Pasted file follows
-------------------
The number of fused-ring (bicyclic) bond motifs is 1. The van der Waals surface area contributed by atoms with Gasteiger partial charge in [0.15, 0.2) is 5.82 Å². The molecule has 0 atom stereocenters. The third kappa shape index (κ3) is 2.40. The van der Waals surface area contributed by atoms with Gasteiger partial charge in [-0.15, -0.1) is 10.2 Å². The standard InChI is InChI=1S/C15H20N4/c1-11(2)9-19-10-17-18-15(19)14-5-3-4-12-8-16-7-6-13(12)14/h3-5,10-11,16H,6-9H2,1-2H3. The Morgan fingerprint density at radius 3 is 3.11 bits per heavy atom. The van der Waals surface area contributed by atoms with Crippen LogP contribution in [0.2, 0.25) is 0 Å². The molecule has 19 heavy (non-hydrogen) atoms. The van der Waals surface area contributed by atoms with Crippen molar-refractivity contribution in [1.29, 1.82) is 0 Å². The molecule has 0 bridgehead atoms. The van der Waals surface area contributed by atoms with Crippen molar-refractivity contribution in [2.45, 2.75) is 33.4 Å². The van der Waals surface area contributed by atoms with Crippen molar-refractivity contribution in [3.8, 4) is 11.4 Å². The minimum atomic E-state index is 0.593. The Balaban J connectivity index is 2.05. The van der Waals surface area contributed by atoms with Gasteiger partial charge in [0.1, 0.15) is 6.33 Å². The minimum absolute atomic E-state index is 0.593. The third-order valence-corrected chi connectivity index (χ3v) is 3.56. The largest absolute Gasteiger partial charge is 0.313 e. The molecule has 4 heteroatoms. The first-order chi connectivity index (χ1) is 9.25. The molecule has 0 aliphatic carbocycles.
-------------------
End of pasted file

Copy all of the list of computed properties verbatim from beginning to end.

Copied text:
The number of fused-ring (bicyclic) bond motifs is 1. The van der Waals surface area contributed by atoms with Gasteiger partial charge in [0.15, 0.2) is 5.82 Å². The molecule has 0 atom stereocenters. The third kappa shape index (κ3) is 2.40. The van der Waals surface area contributed by atoms with Gasteiger partial charge in [-0.15, -0.1) is 10.2 Å². The standard InChI is InChI=1S/C15H20N4/c1-11(2)9-19-10-17-18-15(19)14-5-3-4-12-8-16-7-6-13(12)14/h3-5,10-11,16H,6-9H2,1-2H3. The Morgan fingerprint density at radius 3 is 3.11 bits per heavy atom. The van der Waals surface area contributed by atoms with Crippen LogP contribution in [0.2, 0.25) is 0 Å². The molecule has 19 heavy (non-hydrogen) atoms. The van der Waals surface area contributed by atoms with Crippen molar-refractivity contribution in [1.29, 1.82) is 0 Å². The molecule has 0 bridgehead atoms. The van der Waals surface area contributed by atoms with Crippen molar-refractivity contribution in [2.45, 2.75) is 33.4 Å². The van der Waals surface area contributed by atoms with Crippen molar-refractivity contribution in [3.8, 4) is 11.4 Å². The minimum atomic E-state index is 0.593. The Balaban J connectivity index is 2.05. The van der Waals surface area contributed by atoms with Gasteiger partial charge in [0.1, 0.15) is 6.33 Å². The minimum absolute atomic E-state index is 0.593. The third-order valence-corrected chi connectivity index (χ3v) is 3.56. The largest absolute Gasteiger partial charge is 0.313 e. The molecule has 4 heteroatoms. The first-order chi connectivity index (χ1) is 9.25. The molecule has 0 aliphatic carbocycles.